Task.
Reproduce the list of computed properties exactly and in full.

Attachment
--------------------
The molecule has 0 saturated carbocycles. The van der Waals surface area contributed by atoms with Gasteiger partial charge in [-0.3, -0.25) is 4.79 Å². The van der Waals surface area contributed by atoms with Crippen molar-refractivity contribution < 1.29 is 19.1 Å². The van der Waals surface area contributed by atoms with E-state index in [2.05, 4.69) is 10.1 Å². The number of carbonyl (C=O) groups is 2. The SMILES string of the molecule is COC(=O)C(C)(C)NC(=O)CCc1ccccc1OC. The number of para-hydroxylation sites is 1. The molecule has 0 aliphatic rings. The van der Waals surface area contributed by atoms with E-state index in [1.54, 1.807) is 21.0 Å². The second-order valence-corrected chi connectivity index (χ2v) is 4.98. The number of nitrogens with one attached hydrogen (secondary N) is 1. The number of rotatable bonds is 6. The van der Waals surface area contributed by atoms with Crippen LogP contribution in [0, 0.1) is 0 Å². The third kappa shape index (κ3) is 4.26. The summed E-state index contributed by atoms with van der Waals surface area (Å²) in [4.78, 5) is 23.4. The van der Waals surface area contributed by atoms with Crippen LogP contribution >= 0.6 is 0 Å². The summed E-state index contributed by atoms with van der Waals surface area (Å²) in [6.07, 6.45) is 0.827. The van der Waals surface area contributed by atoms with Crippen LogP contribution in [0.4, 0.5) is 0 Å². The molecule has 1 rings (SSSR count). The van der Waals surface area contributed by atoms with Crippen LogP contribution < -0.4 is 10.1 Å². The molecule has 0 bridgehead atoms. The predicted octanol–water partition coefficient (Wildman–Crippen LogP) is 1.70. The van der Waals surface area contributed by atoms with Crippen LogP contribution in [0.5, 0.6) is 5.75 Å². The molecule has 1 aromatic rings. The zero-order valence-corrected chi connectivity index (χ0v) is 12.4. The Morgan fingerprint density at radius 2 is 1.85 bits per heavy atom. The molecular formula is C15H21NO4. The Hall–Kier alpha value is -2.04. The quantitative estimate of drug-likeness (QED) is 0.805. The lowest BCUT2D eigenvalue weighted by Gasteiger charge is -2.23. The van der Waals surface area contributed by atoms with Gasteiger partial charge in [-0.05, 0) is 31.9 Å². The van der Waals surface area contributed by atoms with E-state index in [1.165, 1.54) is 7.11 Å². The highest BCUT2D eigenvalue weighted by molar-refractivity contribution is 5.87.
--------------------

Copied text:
The molecule has 0 saturated carbocycles. The van der Waals surface area contributed by atoms with Gasteiger partial charge in [-0.3, -0.25) is 4.79 Å². The van der Waals surface area contributed by atoms with Crippen molar-refractivity contribution < 1.29 is 19.1 Å². The van der Waals surface area contributed by atoms with E-state index in [2.05, 4.69) is 10.1 Å². The number of carbonyl (C=O) groups is 2. The SMILES string of the molecule is COC(=O)C(C)(C)NC(=O)CCc1ccccc1OC. The number of para-hydroxylation sites is 1. The molecule has 0 aliphatic rings. The van der Waals surface area contributed by atoms with E-state index in [1.54, 1.807) is 21.0 Å². The second-order valence-corrected chi connectivity index (χ2v) is 4.98. The number of nitrogens with one attached hydrogen (secondary N) is 1. The number of rotatable bonds is 6. The van der Waals surface area contributed by atoms with Crippen LogP contribution in [0, 0.1) is 0 Å². The third kappa shape index (κ3) is 4.26. The summed E-state index contributed by atoms with van der Waals surface area (Å²) in [4.78, 5) is 23.4. The van der Waals surface area contributed by atoms with Crippen LogP contribution >= 0.6 is 0 Å². The summed E-state index contributed by atoms with van der Waals surface area (Å²) in [6.07, 6.45) is 0.827. The van der Waals surface area contributed by atoms with Crippen LogP contribution in [0.4, 0.5) is 0 Å². The molecule has 1 rings (SSSR count). The van der Waals surface area contributed by atoms with Crippen LogP contribution < -0.4 is 10.1 Å². The molecule has 0 bridgehead atoms. The predicted octanol–water partition coefficient (Wildman–Crippen LogP) is 1.70. The van der Waals surface area contributed by atoms with Crippen LogP contribution in [0.5, 0.6) is 5.75 Å². The molecule has 1 aromatic rings. The zero-order valence-corrected chi connectivity index (χ0v) is 12.4. The Morgan fingerprint density at radius 2 is 1.85 bits per heavy atom. The molecular formula is C15H21NO4. The Hall–Kier alpha value is -2.04. The quantitative estimate of drug-likeness (QED) is 0.805. The lowest BCUT2D eigenvalue weighted by Gasteiger charge is -2.23. The van der Waals surface area contributed by atoms with Gasteiger partial charge in [-0.05, 0) is 31.9 Å². The van der Waals surface area contributed by atoms with E-state index in [1.165, 1.54) is 7.11 Å². The highest BCUT2D eigenvalue weighted by molar-refractivity contribution is 5.87.